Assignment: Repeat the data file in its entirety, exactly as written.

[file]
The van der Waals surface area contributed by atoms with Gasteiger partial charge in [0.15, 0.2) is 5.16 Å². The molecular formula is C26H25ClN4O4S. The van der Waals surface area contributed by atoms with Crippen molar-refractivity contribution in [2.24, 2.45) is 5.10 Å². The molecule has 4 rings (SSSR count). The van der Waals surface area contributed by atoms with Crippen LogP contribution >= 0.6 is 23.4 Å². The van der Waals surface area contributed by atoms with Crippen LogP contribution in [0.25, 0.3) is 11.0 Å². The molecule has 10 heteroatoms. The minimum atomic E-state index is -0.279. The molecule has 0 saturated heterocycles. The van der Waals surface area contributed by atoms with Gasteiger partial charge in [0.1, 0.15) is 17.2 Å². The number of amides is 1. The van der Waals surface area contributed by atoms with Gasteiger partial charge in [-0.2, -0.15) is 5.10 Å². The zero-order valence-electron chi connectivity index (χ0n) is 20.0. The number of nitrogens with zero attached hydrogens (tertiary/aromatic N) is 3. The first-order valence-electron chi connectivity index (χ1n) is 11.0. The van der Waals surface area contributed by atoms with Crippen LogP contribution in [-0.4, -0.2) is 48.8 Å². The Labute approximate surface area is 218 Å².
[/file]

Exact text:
The van der Waals surface area contributed by atoms with Gasteiger partial charge in [0.15, 0.2) is 5.16 Å². The molecular formula is C26H25ClN4O4S. The van der Waals surface area contributed by atoms with Crippen molar-refractivity contribution in [2.24, 2.45) is 5.10 Å². The molecule has 4 rings (SSSR count). The van der Waals surface area contributed by atoms with Crippen LogP contribution >= 0.6 is 23.4 Å². The van der Waals surface area contributed by atoms with Crippen LogP contribution in [0.25, 0.3) is 11.0 Å². The molecule has 10 heteroatoms. The minimum atomic E-state index is -0.279. The molecule has 0 saturated heterocycles. The van der Waals surface area contributed by atoms with Gasteiger partial charge in [0.1, 0.15) is 17.2 Å². The number of amides is 1. The van der Waals surface area contributed by atoms with Gasteiger partial charge in [-0.2, -0.15) is 5.10 Å². The zero-order valence-electron chi connectivity index (χ0n) is 20.0. The number of nitrogens with zero attached hydrogens (tertiary/aromatic N) is 3. The first-order valence-electron chi connectivity index (χ1n) is 11.0. The van der Waals surface area contributed by atoms with Crippen LogP contribution in [-0.4, -0.2) is 48.8 Å². The Labute approximate surface area is 218 Å².